As crews in Toronto continue to clean up from Tuesday’s massive rain storm, climate change scientists say we should brace for more frequent and more intense storms than the one that battered the city.
Saying “it’s time to get serious about fighting gun violence,” Premier Doug Ford has announced $25 million funding over four years to address gun crime and gang activity in Toronto.
He hasn’t taken to Twitter to rail against the media like his neighbor to the south, but the government of Doug Ford, one of Canada’s best-known politicians, has been picking a fight with the journalists who cover him.
Whatever you believe concerning the recent cuts in the Toronto municipal council, Horwath’s remarks are unsubstantiated, as Ford is fully within his legal jurisdictions to actualize such a move.
You’d have a better chance of finding Waldo in a crowd then former Premier Kathleen Wynne in the legislative assembly.
While other politicians use weasel-words to avoid the crisis at the border, calling it “irregular migration,” “irregular crossings,” or simply “asylum seeking,” Ontario Premier Doug Ford continues to stand out as someone who is standing up for the integrity of Canada’s laws.
Ahmed Hussen, the federal minister of immigration, refugees and citizenship, told a news conference today in Halifax that he’s “very concerned” by the comments made by Ford and Lisa MacLeod, the provincial cabinet minister responsible for immigration.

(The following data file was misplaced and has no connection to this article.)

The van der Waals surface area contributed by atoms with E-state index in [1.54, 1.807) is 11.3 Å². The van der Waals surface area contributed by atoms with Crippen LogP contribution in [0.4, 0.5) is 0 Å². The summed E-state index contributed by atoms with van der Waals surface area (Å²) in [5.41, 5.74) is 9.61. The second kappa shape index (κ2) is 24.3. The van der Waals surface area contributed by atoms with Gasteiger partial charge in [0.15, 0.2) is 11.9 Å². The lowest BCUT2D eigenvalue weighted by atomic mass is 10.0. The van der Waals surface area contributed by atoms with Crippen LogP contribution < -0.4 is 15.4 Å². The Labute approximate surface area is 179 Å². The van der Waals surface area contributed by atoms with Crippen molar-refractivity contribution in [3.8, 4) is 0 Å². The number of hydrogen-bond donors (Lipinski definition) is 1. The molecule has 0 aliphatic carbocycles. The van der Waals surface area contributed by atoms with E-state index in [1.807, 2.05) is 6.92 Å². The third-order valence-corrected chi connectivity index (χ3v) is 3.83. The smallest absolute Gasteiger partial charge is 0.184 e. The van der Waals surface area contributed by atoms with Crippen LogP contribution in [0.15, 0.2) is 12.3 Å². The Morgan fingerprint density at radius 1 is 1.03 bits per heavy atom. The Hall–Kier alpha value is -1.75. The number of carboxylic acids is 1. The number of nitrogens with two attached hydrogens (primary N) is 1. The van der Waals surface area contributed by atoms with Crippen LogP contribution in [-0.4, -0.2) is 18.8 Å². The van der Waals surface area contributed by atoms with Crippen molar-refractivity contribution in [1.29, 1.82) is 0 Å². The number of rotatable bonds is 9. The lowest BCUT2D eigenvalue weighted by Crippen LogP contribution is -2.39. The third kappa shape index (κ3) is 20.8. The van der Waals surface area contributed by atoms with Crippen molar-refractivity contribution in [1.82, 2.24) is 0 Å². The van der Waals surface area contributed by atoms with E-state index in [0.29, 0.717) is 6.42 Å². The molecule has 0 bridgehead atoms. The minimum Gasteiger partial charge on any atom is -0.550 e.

Trudeau, speaking Friday on CBC Radio’s Metro Morning, said Canada has an obligation to help those seeking protection, but that there is a rigorous system to ensure only people who need that help are allowed to stay.
Trudeau met with Doug Ford in Toronto this afternoon, and said afterwards he spent some time explaining to the premier how the asylum-seeking system works.
Canadian Prime Minister Justin Trudeau has been able to maintain popularity at home during his three years in office despite a challenging, at times combative relationship with the Trump administration since 2017. But amid a conservative rise at home, the young leader of the country’s Liberal Party is about to face a new front from Canada’s most influential province.
Premier-designate Doug Ford takes office Friday with a new cabinet, a majority of the 124 newly-elected MPPs and a short but daunting to-do list.
The Ontario Liberals fell one seat short of official party status and have asked the new Progressive Conservative government to lower the threshold.
It would be a generous gesture for incoming premier Doug Ford to make that change.
Ford, who is set to be sworn in on June 29, has already announced plans to end Ontario’s cap-and-trade program, which funded GreenON and a number of other initiatives.
Doug Ford is promising to act swiftly, to do something the people want and Justin Trudeau is vowing to stop it.
Perhaps setting up a fight that could severely hurt Liberal fortunes in the next federal election.
Green Energy Act allowed province to ignore local concerns, but election gives opponents new optimism.